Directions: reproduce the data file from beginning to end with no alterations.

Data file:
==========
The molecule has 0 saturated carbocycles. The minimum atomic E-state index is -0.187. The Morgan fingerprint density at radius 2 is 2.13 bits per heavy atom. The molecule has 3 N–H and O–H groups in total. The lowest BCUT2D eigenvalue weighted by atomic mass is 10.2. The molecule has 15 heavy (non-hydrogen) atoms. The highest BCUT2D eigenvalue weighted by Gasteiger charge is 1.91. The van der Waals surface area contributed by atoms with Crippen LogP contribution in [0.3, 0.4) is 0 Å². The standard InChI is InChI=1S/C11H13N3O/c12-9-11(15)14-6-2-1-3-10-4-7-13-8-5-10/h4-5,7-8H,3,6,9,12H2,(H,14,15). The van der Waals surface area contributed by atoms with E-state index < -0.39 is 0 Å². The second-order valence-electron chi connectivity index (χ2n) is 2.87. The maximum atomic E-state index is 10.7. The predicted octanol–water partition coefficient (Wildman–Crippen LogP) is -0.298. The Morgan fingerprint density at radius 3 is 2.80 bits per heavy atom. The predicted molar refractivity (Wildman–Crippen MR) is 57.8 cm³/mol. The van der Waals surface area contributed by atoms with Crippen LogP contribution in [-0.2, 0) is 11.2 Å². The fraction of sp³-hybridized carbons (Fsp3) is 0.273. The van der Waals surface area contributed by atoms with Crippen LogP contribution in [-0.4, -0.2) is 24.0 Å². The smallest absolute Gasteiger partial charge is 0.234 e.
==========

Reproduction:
The molecule has 0 saturated carbocycles. The minimum atomic E-state index is -0.187. The Morgan fingerprint density at radius 2 is 2.13 bits per heavy atom. The molecule has 3 N–H and O–H groups in total. The lowest BCUT2D eigenvalue weighted by atomic mass is 10.2. The molecule has 15 heavy (non-hydrogen) atoms. The highest BCUT2D eigenvalue weighted by Gasteiger charge is 1.91. The van der Waals surface area contributed by atoms with Crippen LogP contribution in [0.3, 0.4) is 0 Å². The standard InChI is InChI=1S/C11H13N3O/c12-9-11(15)14-6-2-1-3-10-4-7-13-8-5-10/h4-5,7-8H,3,6,9,12H2,(H,14,15). The van der Waals surface area contributed by atoms with E-state index < -0.39 is 0 Å². The second-order valence-electron chi connectivity index (χ2n) is 2.87. The maximum atomic E-state index is 10.7. The predicted octanol–water partition coefficient (Wildman–Crippen LogP) is -0.298. The Morgan fingerprint density at radius 3 is 2.80 bits per heavy atom. The predicted molar refractivity (Wildman–Crippen MR) is 57.8 cm³/mol. The van der Waals surface area contributed by atoms with Crippen LogP contribution in [-0.2, 0) is 11.2 Å². The fraction of sp³-hybridized carbons (Fsp3) is 0.273. The van der Waals surface area contributed by atoms with Crippen LogP contribution in [-0.4, -0.2) is 24.0 Å². The smallest absolute Gasteiger partial charge is 0.234 e.